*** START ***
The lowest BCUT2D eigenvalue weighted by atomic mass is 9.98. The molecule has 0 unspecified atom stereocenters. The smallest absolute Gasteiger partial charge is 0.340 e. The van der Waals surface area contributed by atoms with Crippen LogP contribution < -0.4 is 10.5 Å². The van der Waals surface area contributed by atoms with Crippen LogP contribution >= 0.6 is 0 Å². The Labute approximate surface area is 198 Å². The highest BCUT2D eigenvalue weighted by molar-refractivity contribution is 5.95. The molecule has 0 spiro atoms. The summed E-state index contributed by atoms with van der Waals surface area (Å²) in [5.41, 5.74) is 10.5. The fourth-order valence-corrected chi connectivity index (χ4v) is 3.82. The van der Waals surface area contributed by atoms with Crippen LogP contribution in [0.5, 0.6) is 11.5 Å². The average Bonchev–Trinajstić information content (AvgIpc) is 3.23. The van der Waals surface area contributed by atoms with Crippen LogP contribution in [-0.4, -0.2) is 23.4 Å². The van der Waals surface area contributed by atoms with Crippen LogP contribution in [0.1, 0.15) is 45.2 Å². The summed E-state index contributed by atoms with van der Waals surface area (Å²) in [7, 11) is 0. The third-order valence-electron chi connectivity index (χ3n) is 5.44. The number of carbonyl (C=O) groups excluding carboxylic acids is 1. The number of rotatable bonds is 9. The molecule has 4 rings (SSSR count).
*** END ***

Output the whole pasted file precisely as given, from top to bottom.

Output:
The lowest BCUT2D eigenvalue weighted by atomic mass is 9.98. The molecule has 0 unspecified atom stereocenters. The smallest absolute Gasteiger partial charge is 0.340 e. The van der Waals surface area contributed by atoms with Crippen LogP contribution < -0.4 is 10.5 Å². The van der Waals surface area contributed by atoms with Crippen LogP contribution >= 0.6 is 0 Å². The Labute approximate surface area is 198 Å². The highest BCUT2D eigenvalue weighted by molar-refractivity contribution is 5.95. The molecule has 0 spiro atoms. The summed E-state index contributed by atoms with van der Waals surface area (Å²) in [5.41, 5.74) is 10.5. The fourth-order valence-corrected chi connectivity index (χ4v) is 3.82. The van der Waals surface area contributed by atoms with Crippen LogP contribution in [0.5, 0.6) is 11.5 Å². The average Bonchev–Trinajstić information content (AvgIpc) is 3.23. The van der Waals surface area contributed by atoms with Crippen LogP contribution in [-0.4, -0.2) is 23.4 Å². The van der Waals surface area contributed by atoms with Crippen LogP contribution in [0.1, 0.15) is 45.2 Å². The summed E-state index contributed by atoms with van der Waals surface area (Å²) in [7, 11) is 0. The third-order valence-electron chi connectivity index (χ3n) is 5.44. The number of carbonyl (C=O) groups excluding carboxylic acids is 1. The number of rotatable bonds is 9. The molecule has 4 rings (SSSR count).